The Cultural Memory. "Cold" and "Hot" Societies
Bild: © Thibaud Poirier / Trinity College Library
In the 1960s the ethnologist Claude Lévi-Strauss introduced the terms of “cold” and “hot” societies. By his definition, “cold” societies seek, via the institutions they give themselves, to quasi-automatically eliminate the impact that historical factors might have on their equilibrium and continuity. “Hot” societies, on the other hand, are characterised by a greedy need for change and have internalised their history in order to turn it into an engine of their development. For Lévi-Strauss, “cold” and “heat” are thus the typical poles of a civilisation process that inevitably leads from “cold” to “hot”.
Jan Assmann builds on this approach when he describes “cold” and “heat” as options of our cultural memory that exist at any time, regardless of writing, calendars, technology or forms of rule; he cites ancient Egypt and medieval Judaism as classical examples of “cold” societies. Moreover, there are “cold” and “hot” periods – periods in which people’s awareness of history is heightened in the interest of development and change. The modern period, beginning in the late 1700s and marked by great progress in many spheres of life, was a “hot” period for Western societies.
The Nazi era, which comprised a world war and the Holocaust, is a negative, but nevertheless normative chapter in Germany’s past that is at the core of the nation’s historical awareness. Based on this experience, German society has turned its historical coming-into-being into the driver of its development, self-image and identity – thus becoming a “hot” society. Similar forms of memory culture have developed in many societies that evolved into democracies following years of dictatorship – with the “cold” option, typical of dictatorships, of a forcible immobilisation of history. The “hot” option of learning from the past to ensure an evolution towards peace, humanity and the enforcement of human rights is slowly gaining ground, despite setbacks orchestrated by the political right.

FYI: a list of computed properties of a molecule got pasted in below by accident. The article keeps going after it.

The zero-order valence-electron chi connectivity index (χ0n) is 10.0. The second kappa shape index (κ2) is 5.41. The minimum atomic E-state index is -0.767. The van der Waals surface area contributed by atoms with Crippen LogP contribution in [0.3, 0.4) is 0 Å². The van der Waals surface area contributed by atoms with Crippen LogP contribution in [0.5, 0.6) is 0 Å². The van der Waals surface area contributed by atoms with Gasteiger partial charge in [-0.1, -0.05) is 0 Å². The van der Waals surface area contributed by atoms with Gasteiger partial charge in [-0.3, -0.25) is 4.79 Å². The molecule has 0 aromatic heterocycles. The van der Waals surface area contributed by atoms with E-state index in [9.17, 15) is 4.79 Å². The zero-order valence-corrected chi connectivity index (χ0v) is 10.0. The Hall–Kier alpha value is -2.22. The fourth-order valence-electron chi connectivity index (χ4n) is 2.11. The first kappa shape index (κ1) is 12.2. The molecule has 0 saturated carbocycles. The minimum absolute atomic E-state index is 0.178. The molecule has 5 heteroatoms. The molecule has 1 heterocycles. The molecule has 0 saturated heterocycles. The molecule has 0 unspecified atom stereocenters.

The Current Issue: HEISS & KALT
What are the impacts of climate change and how should science, politics and society deal with them? What is "Cold War 2.0" about in Ukraine? How can the history of glaciers be deciphered? What problems arise in connection with "hot chemistry"? And how can music express cold and heat? These and other exciting questions on the main topic HEISS & KALT are answered by 23 scientists from Heidelberg University in a total of 16 articles in the current issue of the research magazine "Ruperto Carola".
Complete Issue (PDF)